Fat Nick's Report of
Chris Boardman vs Andrea Colinelli:
The 1996 World Pursuit Championships Final

Manchester, 29th August 1996.

Tonight, I was privileged to watch what must surely be one of the best World Pursuit finals for many years. The players, Italy's Andrea Colinelli and Britain's Chris Boardman, are both top-class pursuit riders. Boardman is a former Olympic pursuit winner and former world pursuit champion, whilst Colinelli is the reigning Olympic champion. Colinelli set a new world record in Atlanta just a few short weeks ago, and Boardman beat it in the qualifying round of this championship here in Manchester, England.

The venue was the Manchester velodrome, with Boardman appearing in front of an enthusiastic, full-capacity home crowd. Every seat in the stadium was sold. The atmoshpere was nothing short of electric. Never, in twenty years of watching track meets, have I experienced anything like it.

Colinelli appeared on the track, to much applause. Then Boardman came out, and the stadium went wild. The two got onto their bikes, and settled down to wait for the off.

From the start, Boardman stayed out of the saddle longer than Colinelli, who was the quicker of the two to get on top of his gear. The whole stadium was roaring encouragement at Boardman, but he soon began to slip back. He had started fairly slowly in the other rounds, building to a faster second half, but the tension still rose. Was our Local Hero about to receive a thrashing?

Each lap, Colinelli's lead went up a little. He was a second up, then 1.55 seconds, then 1.6 seconds. Hearts were in mouths. Colinelli was massively impressive, stretched out in his "superman" position (which ought really to be called the Obree position, but ...).

Then something magical happened. Gradually, Boardman began to haul the Italian in. His deficit fell to 1.4 seconds, to an almighty roar from the crowd. The next lap, Boardman was only 1.2 seconds down, then 0.9 and then 0.5. A lap later, he was only .071 seconds behing the Italian, and the whole stadium rose to its feet. Another lap (only four laps to go!) and Boardman was 0.557 seconds ahead of Colinelli, and the whole stadium became a wall of sound, the roar of encouragement and joy becoming louder as the lead increased to 1.342 seconds, then to 4.452 seconds with just one lap to go.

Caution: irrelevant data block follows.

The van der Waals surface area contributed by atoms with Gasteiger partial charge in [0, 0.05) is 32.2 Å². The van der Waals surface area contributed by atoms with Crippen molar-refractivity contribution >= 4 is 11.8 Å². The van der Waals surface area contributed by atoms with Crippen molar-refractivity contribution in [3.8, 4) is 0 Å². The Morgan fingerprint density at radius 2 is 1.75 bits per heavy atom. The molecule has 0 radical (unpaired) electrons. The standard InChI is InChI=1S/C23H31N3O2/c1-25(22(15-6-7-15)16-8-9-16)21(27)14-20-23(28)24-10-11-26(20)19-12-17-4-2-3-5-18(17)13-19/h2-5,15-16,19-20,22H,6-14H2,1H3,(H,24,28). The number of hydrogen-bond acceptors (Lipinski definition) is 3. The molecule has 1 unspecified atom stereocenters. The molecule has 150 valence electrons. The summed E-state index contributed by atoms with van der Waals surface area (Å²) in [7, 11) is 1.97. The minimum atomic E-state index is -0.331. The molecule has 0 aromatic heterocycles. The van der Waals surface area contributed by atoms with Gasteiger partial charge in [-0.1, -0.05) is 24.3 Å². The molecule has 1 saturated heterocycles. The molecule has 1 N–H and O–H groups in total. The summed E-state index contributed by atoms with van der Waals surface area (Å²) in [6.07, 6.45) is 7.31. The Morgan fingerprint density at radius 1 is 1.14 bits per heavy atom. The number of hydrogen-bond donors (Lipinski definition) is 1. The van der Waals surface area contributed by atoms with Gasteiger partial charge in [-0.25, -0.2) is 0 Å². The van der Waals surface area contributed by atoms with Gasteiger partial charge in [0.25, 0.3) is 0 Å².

Suddenly it was all over. Colinelli faded visibly, paying for his fast start, and Boardman very nearly caught him on the line.

The gun went, and Chris Boardman was once again World Champion in pursuit racing. The crowd erupted into a roar of pleasure, and appreciation of the superb racing by both riders.

Boardman rode round, a big smile on his face, waving to the crowd. Colinelli was more subdued, but still received a standing ovation; a master of his sport, and a pleasure to watch. Boardman could have wished for no finer opponent, and patted the Italian on the back as he passed him. The two returned to their base straights, and I was delighted to see the back straight rise and applaud Colinelli as he dismounted.

And the time? Boardman crossed the line in 4'11".114, slashing another two whole seconds off the world record he had set the day before - and a whole eight seconds faster than Colinelli's impressive world record time set in Atlanta. But somehow, the time seemed less important than having been privileged to watch what must surely go down in history as one of the great pursuit matches of all time. Along with a certain Olympic title race in Barcelona, just four years ago......

Tonight, I am going to issue two of my coveted "Big Balls" awards. Boardman won on the day, but it takes two to make a race like that. To Chris Boardman and to Andrea Colinelli, a "Big Balls" award each, much kudos, and my thanks for enabling me to see a truly great race. I will remember this evening for many years to come.


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